Past critics of personality research also were suspicious of the use of official reports for the offending outcome measure that could have created an underrepresentation of offenders who do not get caught or even that such undetected offenders may be inadvertently placed in the nonoffending control groups (Caspi et al., 1994). Also, criticisms were made of the use of self-report measures of offending for including trivial items, plus fears were raised concerning the underreporting of offending (Caspi et al., 1994). Although efforts have been made to correct these weaknesses in measurement by using multiple offending indicators (Caspi et al., 1994), these issues do not uniquely belong to personality researchers, but present a universal difficulty in criminological research (Cantor & Lynch, 2000; Geerken, 1994; Huizinga, & Elliott, 1986; Thornberry & Krohn, 2000). In fact, the Gluecks, renowned yet marginalized for their research on criminal careers, were collecting multi-informant indicators for delinquency in addition to using official records in their very earliest research (Laub & Sampson, 1991).
Criticisms regarding biased samples were due to the primary use of incarcerated populations that only represented offenders who were detected and sentenced (Caspi et al., 1994). Differences in the characteristics of detected and nondetected offenders were presumed to be spurious or confounding variables that could have influenced the study findings (Caspi et al., 1994). Also race, gender, and class biases in samples were noted (Caspi et al., 1994).
Overcoming the Methodological Weaknesses in Current Research
In their meta-analytic review of studies of personality and ASB, Miller and Lynam (2001) concluded that these previously mentioned weaknesses within personality research have been overcome (see also, Roberts, 2009). As far as the construct of personality, Miller and Lynam (2001) concluded that the structural models of personality that they included in their review (see Table 1) have been sufficiently tested and “warrant confidence in their reliability and validity” (p. 768). In regards to the use of projection tests, such tests are no longer viewed as reliable measures of personality (except by the few psychoanalysts in the field) and are no longer used in research (Miller & Lynam, 2001). To avoid the problem of tautology, Caspi et al. (1994) used assessment measures that were not designed to differentiate delinquents from nondelinquents, but instead they utilized instruments that assessed an array of traits that may be linked to ASB. Miller and Lynam (2001) corrected the tautological issue by including the criterion-keyed scales only as measures of delinquency, not as a personality trait. Moffit, Caspi, Rutter, and Silva (2001) similarly used conduct disorder as a measure of delinquency not a personality predictor.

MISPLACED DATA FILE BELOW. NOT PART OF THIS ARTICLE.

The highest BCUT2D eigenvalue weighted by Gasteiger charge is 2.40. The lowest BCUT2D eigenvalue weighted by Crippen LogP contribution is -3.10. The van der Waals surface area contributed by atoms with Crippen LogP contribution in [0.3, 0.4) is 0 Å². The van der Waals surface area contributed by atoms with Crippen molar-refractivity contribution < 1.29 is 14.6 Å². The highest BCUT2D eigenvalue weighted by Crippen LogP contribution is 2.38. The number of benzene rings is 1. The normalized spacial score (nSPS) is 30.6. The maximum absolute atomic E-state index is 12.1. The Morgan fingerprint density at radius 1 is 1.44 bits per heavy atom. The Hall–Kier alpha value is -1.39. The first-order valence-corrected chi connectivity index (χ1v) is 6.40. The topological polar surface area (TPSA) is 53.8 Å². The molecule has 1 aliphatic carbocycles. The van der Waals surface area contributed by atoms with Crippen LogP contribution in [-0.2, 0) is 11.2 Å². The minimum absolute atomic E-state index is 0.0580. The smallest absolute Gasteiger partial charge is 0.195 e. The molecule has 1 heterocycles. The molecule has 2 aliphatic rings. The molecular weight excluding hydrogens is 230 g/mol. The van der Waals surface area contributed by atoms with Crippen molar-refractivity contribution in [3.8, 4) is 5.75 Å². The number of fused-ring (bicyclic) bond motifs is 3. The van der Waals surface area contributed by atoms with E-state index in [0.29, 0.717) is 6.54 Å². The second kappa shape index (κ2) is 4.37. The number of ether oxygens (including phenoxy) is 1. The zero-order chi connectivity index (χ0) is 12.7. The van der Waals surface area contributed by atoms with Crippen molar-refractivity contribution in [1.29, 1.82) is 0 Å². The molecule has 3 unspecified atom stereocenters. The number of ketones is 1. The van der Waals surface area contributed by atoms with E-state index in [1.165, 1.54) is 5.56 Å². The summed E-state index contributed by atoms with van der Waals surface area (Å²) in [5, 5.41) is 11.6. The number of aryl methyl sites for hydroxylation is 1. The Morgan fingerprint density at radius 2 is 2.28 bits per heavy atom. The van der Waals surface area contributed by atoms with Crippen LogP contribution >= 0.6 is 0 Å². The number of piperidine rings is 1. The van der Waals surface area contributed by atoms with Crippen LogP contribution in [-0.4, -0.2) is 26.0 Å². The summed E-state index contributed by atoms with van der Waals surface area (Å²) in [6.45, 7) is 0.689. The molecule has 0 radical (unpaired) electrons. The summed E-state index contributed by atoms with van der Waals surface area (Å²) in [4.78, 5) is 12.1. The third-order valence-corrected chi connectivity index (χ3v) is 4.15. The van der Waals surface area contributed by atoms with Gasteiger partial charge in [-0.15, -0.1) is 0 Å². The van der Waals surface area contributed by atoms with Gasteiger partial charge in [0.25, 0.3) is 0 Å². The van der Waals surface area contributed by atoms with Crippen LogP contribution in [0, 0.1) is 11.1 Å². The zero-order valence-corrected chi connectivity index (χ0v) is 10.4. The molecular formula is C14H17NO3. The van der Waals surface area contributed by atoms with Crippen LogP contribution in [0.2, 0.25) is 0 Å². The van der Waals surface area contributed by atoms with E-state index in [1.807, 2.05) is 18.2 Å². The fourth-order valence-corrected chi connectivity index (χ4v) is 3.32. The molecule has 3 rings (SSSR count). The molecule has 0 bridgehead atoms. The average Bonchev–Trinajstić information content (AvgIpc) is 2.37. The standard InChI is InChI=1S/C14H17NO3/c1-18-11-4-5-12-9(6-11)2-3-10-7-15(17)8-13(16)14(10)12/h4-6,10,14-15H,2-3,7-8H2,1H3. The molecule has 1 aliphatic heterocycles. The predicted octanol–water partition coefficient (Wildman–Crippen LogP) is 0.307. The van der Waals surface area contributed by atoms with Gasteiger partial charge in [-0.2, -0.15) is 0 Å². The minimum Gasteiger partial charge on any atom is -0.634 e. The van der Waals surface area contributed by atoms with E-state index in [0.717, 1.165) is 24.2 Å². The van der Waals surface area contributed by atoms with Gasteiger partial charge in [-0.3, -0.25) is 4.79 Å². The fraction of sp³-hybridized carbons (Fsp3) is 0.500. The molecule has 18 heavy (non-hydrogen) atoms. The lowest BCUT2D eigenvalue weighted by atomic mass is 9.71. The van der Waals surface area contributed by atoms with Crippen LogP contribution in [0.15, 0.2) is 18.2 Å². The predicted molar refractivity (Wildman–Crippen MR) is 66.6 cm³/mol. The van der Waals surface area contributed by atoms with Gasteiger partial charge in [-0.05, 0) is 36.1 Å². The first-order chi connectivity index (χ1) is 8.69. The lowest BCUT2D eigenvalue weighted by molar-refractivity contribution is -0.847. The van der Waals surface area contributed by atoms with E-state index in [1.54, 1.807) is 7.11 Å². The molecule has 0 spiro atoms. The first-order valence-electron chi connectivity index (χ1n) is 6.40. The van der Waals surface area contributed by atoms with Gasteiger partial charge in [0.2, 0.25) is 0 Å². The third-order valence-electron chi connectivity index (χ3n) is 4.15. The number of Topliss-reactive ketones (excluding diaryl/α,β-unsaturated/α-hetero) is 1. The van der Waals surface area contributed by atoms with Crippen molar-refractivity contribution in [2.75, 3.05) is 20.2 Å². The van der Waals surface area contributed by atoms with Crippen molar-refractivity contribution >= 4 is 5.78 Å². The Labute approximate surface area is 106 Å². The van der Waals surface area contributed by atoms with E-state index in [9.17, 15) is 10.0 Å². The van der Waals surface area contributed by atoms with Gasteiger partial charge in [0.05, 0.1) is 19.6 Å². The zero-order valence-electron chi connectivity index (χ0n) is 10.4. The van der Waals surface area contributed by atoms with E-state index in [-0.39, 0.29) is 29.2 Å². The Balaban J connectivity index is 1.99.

In the meta-analytic review of over 60 studies investigating the relationship between personality traits and ASB conducted between 1963 and 2000 based on the four structural models in Table 1, the largest effect sizes (greater than .30) were found for psychoticism, agreeableness, and novelty seeking (Miller & Lynam, 2001). Interestingly, variations across gender and sample type were noted. For example, neuroticism was only weakly related to ASB in female samples and extraversion was more strongly related to ASB in nonprisoner and self-report samples (Miller & Lynam, 2001). As evidenced by this review and other reviews, variation in sample type has increased within these types of studies (Caspi et al., 1994; Miller & Lynam, 2001). In summarizing the results of the review (using FFM as a common denominator for all four models), these findings suggested that individuals low in agreeableness (i.e., those hostile and indifferent to others) and low in conscientiousness (i.e., those with poor impulse control and lacking in motivation) are more likely to engage in ASB (Miller & Lynam, 2001).
The personality trait of impulsivity or the FFM dimension of low conscientiousness (see Table 1) is the trait that has been the most consistently liked to ASB (Farrington & Jolliffe, 2004; Farrington, 1992, 2002; White et al., 1994). Advances in brain imaging have allowed researchers to investigate the connection between frontal lobe executive functioning and impulsivity (Moffitt, 1990; Eme, 2008), suggesting that hyperactivity and a poor ability to perceive potential consequences of actions may result in school failure (Farrington, 2002). Although Gottfredson and Hirschi (1990) are sociologists by training, they also argued that people differ in an underlying criminal propensity, i.e., low self-control. According to self-control theory, the formation of the stable trait of self-control occurs via the parent-child socialization or the reciprocal bonding process from birth to age eight (Gottfredson & Hirschi, 1990; Gottfredson, 2007). From these early attachments or social bonds, an individual gains self-control or “the tendency to delay short-term gain for long-term personal and collective interests” (Gottfredson, 2007, p. 537). Gottfredson and Hirschi’s theory has been empirically supported through numerous studies across ages, groups, cultures, crimes, behaviors related to crime, and time periods (Gottfredson, 2006; Pratt, 2009). A meta-analysis of the theory found a combined effect size from 21 studies of .20, regarded as one of the strongest documented micro-level correlates of crime (Pratt & Cullen, 2000). An exception to the link between low self-control and crime has been noted in white-collar criminals, with findings suggesting that they are high in conscientiousness, but low in integrity (Blickle, Schlegel, Fassbender & Klein, 2006).